Hope is important in enduring suffering and can be crucial to how we deal with illness.
The researchers also made reference to an international metastudy that studied patients from different countries with a variety of medical diagnoses.
The vast majority of the nearly 400 patients in this particular study said they found hope in family and friends. It didn’t take that many, one or two were enough. It was simply important to share their thoughts with someone they trusted and who was willing to listen.
2. On something ‘up there’
What surprised the researchers most was that many of those who said they found hope in loved ones also said they found hope in different kinds of spirituality. In effect, something intangible outside of themselves.
Many described this as the hope that there was something else, something outside of them, that would come to their rescue when they were going through a difficult time. Although many were non-believers, they prayed like this ‘for safety.’ They were hoping that someone up there would listen to them; a force in the universe that could help them.
3. In the wild
When the patients were outside, in natural surroundings they forgot about their own problems. They used words like calm, peace, and comfort to describe how they found hope in the great outdoors.
For some, it was difficult to go outside due to health problems. They used nature films to find rest and strength to move on and forget the pain.
By the end of the 19th century, Florence Nightingale was already aware of the healing function of nature. Nowadays, there’s a large body of research that suggests that nature is important for health, including mental health.
4. In themselves
Those who found hope in friends and family, nature, or the universe often found hope in several of these sources at the same time. They were confident that something or someone could help them.
Hope had given them strength and helped them endure the suffering associated with the disease. However, a small group had lost confidence in a hope outside of themselves. They found no hope anywhere except from within, as they’d suffered previous disappointments that had scarred them.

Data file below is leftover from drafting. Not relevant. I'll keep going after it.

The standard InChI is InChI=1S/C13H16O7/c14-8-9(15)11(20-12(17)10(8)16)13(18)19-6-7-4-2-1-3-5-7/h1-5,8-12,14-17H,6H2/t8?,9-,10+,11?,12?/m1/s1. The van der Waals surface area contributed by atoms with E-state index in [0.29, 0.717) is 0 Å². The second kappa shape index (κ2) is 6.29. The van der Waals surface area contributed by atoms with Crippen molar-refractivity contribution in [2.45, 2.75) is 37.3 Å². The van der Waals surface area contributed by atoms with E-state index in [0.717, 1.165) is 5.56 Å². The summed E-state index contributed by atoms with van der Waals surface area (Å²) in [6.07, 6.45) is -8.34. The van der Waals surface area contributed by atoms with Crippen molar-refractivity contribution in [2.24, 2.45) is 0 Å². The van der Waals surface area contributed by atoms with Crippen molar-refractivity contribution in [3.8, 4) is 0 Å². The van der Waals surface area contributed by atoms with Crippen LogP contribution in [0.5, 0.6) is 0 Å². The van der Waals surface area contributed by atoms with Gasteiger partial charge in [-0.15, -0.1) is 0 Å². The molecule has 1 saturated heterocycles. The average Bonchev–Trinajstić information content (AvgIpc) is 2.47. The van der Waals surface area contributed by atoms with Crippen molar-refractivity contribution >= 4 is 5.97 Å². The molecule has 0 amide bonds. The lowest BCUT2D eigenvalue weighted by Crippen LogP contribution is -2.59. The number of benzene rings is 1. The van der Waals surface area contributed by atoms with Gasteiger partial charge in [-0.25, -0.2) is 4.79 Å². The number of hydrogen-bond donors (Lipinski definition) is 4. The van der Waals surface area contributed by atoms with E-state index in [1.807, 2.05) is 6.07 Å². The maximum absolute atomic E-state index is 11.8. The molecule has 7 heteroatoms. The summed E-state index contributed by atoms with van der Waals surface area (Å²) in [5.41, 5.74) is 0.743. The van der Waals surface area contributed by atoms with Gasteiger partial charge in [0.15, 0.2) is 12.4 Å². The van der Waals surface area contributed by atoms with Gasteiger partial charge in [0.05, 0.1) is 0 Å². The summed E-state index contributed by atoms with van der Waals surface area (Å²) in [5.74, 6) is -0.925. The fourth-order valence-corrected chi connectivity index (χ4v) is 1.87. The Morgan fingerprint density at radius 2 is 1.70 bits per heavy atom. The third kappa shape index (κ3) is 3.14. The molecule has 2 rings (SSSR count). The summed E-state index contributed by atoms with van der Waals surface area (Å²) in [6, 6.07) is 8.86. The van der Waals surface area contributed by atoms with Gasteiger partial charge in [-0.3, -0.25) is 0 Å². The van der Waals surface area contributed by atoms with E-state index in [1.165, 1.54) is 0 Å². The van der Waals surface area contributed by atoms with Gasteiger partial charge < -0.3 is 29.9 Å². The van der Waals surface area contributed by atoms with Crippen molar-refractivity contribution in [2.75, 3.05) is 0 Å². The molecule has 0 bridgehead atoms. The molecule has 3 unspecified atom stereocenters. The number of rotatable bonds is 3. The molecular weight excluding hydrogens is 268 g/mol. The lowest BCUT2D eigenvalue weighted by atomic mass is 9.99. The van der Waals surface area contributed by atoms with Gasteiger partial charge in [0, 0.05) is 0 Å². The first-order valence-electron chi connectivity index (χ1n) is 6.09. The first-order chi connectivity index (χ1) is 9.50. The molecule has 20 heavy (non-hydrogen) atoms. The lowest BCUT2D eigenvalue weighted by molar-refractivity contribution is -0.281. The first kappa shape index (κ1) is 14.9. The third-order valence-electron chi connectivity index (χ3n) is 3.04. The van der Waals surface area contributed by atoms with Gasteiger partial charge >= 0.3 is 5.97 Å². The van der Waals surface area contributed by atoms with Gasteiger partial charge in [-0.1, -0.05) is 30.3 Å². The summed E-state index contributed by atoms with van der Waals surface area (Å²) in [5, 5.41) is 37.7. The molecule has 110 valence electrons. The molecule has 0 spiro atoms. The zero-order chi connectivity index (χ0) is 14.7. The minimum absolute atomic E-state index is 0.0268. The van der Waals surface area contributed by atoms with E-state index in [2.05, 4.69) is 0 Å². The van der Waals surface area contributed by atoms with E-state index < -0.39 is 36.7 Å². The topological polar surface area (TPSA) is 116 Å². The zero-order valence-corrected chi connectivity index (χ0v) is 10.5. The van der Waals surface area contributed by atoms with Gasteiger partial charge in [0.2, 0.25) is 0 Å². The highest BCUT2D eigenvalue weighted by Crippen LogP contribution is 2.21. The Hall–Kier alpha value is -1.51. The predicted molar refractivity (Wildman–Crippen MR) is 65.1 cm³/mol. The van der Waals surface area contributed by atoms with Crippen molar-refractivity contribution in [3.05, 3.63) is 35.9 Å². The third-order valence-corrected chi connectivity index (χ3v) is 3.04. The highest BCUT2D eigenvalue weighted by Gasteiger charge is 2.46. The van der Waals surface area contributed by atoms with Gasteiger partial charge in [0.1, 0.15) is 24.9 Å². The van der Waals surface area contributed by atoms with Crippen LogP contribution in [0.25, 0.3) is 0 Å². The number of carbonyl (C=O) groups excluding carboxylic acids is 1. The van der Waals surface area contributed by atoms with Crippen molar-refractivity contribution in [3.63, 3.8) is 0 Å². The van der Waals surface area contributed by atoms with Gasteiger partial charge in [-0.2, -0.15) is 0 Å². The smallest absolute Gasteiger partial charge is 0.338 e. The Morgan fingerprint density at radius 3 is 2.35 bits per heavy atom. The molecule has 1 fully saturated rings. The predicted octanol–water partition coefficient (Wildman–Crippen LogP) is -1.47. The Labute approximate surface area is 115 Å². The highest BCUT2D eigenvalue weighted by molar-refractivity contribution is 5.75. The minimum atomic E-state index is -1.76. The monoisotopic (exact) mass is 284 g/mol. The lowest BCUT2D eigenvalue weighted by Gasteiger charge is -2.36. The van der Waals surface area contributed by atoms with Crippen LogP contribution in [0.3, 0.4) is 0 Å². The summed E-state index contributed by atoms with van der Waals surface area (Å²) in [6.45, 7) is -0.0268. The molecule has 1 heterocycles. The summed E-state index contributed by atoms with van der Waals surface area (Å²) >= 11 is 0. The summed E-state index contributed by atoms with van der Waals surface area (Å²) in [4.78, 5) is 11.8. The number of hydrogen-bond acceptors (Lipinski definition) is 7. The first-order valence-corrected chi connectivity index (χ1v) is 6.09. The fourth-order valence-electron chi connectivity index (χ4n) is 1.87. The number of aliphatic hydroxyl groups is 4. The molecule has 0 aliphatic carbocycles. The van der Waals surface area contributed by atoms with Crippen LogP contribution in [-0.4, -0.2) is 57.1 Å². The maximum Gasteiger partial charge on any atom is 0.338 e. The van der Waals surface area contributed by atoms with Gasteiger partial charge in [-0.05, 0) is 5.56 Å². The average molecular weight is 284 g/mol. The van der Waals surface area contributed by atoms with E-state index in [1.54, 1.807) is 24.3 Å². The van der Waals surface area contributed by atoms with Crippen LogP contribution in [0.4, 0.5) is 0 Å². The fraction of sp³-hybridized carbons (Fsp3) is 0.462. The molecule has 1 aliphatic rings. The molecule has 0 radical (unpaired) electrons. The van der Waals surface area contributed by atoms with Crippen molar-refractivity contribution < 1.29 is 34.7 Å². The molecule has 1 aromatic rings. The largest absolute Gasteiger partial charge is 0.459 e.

5. In the little things of everyday life
For these patients, hope was daring to believe that something better was possible. Often it concerned small, everyday things, like having enough food in the fridge or asking for help with their washing and cleaning. It could also involve having a suitable place to live, work, or something more meaningful to fill their everyday lives.
Creating a good support network
Hope appears most often in contact with others. Many of the patients had experienced disappointments, both with themselves and with others. Therefore, having someone around them who had faith in them and who they could trust was extremely important.
Hope is something that arises in relationships with others. It’s largely about creating good living conditions and environments. For example, having generous and inclusive communities.
For those who participated in the study, it was also about making decisions. Indeed, those interviewed were concerned about the importance of their own efforts to bring about change.It might interest you...